I write with the promised commemoration of our late alumnus and trustee emeritus, Pete Willmott ’59. Pete passed away on November 11 at the age of 86 at his home in Williamstown, surrounded by family.
Many of the biographical details in this piece are drawn from the Willmott family’s obituary for Pete, combined with information from the College Archives.
A great many aspects of Williams that we consider special and hold dear would not be as they are, were it not for Pete’s leadership and devotion. When we awarded him the Rogerson Cup award for alumni service, his citation listed the remarkably varied roles in which he had volunteered for Williams over six decades: admissions representative, class agent, class president, regional president, member of the Society of Alumni Executive Committee, national chairman of the Third Century Campaign and regional chair of The Williams Campaign, and finally trustee 1983–98, including ten years as Executive Committee chair.
Trustees who joined the Williams Board after Pete’s tenure testify to his ongoing influence. Current Board Chair Liz Robinson ’90 says, “While my time as Trustee didn’t overlap with Pete’s, we on the current Board continue to benefit from his focus on financial stability and the principles of good governance. Anyone who knew Pete, or knew of his work, would recognize his imprint in our ongoing partnership with Maud and college leadership, and our attention to the long-term strategic vision for Williams’ excellence.”
Pete brought more than just his gifts for governance. Former trustee Hedrick Smith ’55, recalls, “Pete was the spirit of Williams: Congenial, generous, caring, thoughtful, cheerful, steady, and long-term oriented. He was a genial and flexible leader as our senior trustee, and an open-minded listener as well as firm in basic principles. He knew when it was time for discussion and time for decision. He led with a gentle touch and that was one big reason why it was a pleasure to serve with him.”
There was also a sense of fun to his work. Friend and fellow Trustee Paul Neely ’68 says, “the Board had a tradition that the retiring chair could choose a farewell activity that reflected their background. Pete chose a basketball game. So there we were in Lasell for a five-on-five game. I don’t remember how long it lasted, and at times it was almost comical. But it was quintessential Pete: ‘Let’s go out and have a competition. That’s what’s fun!’”
Pete’s drive was also evident in his work on the board of the Clark Art Institute, which he joined in 1999 and served as president from 2005 to 2015. He was a linchpin of the relationship between the college and the Clark, helping realize our combined educational and cultural potential during what Olivier Meslay, Hardymon Director of the Institute, has called “the most important and ambitious period in the Clark’s history.”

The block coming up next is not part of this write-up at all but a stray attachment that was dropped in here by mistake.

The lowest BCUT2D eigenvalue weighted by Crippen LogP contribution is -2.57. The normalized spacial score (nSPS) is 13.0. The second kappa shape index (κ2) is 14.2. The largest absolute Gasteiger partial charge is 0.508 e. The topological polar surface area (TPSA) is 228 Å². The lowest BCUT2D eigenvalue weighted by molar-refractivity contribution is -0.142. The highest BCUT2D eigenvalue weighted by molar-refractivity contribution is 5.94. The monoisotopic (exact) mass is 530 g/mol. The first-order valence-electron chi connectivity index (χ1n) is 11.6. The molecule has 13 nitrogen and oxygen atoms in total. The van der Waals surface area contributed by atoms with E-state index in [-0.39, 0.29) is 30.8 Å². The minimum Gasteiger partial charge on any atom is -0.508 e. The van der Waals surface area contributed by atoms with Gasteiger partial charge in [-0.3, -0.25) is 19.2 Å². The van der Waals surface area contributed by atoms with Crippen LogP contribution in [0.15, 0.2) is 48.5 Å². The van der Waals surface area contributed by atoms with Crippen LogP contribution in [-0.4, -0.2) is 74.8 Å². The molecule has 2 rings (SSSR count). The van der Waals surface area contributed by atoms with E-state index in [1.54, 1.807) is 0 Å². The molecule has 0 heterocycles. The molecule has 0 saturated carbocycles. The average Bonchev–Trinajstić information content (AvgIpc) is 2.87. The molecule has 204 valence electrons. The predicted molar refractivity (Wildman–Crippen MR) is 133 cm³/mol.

These strengths in leadership and strategic thinking were rooted in Pete’s diverse experience in corporate leadership. After graduating from Williams and Harvard Business School he began his career at American Airlines and Booz, Allen & Hamilton, before moving to I.T.T. Continental Baking Company as vice president and treasurer. In 1974 he joined Federal Express as chief financial officer, later becoming president and chief operating officer of the renamed FedEx, as well as a member of its board of directors. In 1983 he again shifted industries, first to become chairman, president and CEO of the department store chain Carson Pirie Scott & Co., and then president and CEO of the Fleming Companies and Zenith Electronics.
Along with Pete’s membership on numerous corporate boards, he was deeply involved in every community where he and his family lived: while at FedEx in Memphis he served as trustee and board chair of St. Mary’s Episcopal School, a senior warden at Church of the Holy Communion, and a board member of the Boys and Girls Club of Memphis. While living in Chicago he was board chair at Children’s Memorial Hospital and a board member of the Associated Colleges of Illinois; Chicago United; the Chicago Symphony Orchestra; The Newberry Library; and the Francis W. Parker School. He also maintained a lifelong connection to Camp Dudley in Westport, New York, where he had spent summers as a child, and was a member of its board of managers. As to life here in the Berkshires, Denise Littlefield Sobel ’75 remarks that, “there is almost no aspect of life in the Williamstown community that has not benefited from his generous support and engagement.”
Somehow, in addition to all this work, Pete made time to also pursue a passion for thoroughbred horse racing at the highest levels of the sport. One of the Willmott Stables star horses, named Williamstown and sired by the famous Seattle Slew, set the track record at Belmont. Naturally Pete wound up chairing the Thoroughbred Owners and Breeders Association and becoming a steward of the Jockey Club, too.
Pete Willmott is survived by his wife of 35 years, Michele, and their children, Audrey Prieboy, Matthew Willmott, and Christopher Willmott (Rachel). He is also survived by his children from his first marriage, Cindy Belisle (Craig), Sarah Cowens (Tom), John Sherman Willmott ’88, David Willmott ’92 P25 (Catherine), and eight grandchildren: Sarah, Mollie and Caroline Belisle; Ellen Harrison (Blaine) and Margaret Cowens; and Charles ’25, Wylly and George Willmott. He is also survived by his siblings, brother Clark Willmott ’63 (Sheila) and sister Lesley Charlebois (Claude), along with cousins, nieces and nephews.
The family invites memorial contributions in Pete’s honor to the Sanjiv Shah Laboratory, by way of the Northwestern Memorial Foundation at the Northwestern Memorial Hospital. You are also invited to add to Pete’s Book of Memories.
Our thoughts are with Pete Willmott’s family, friends, colleagues and admirers at this time of loss.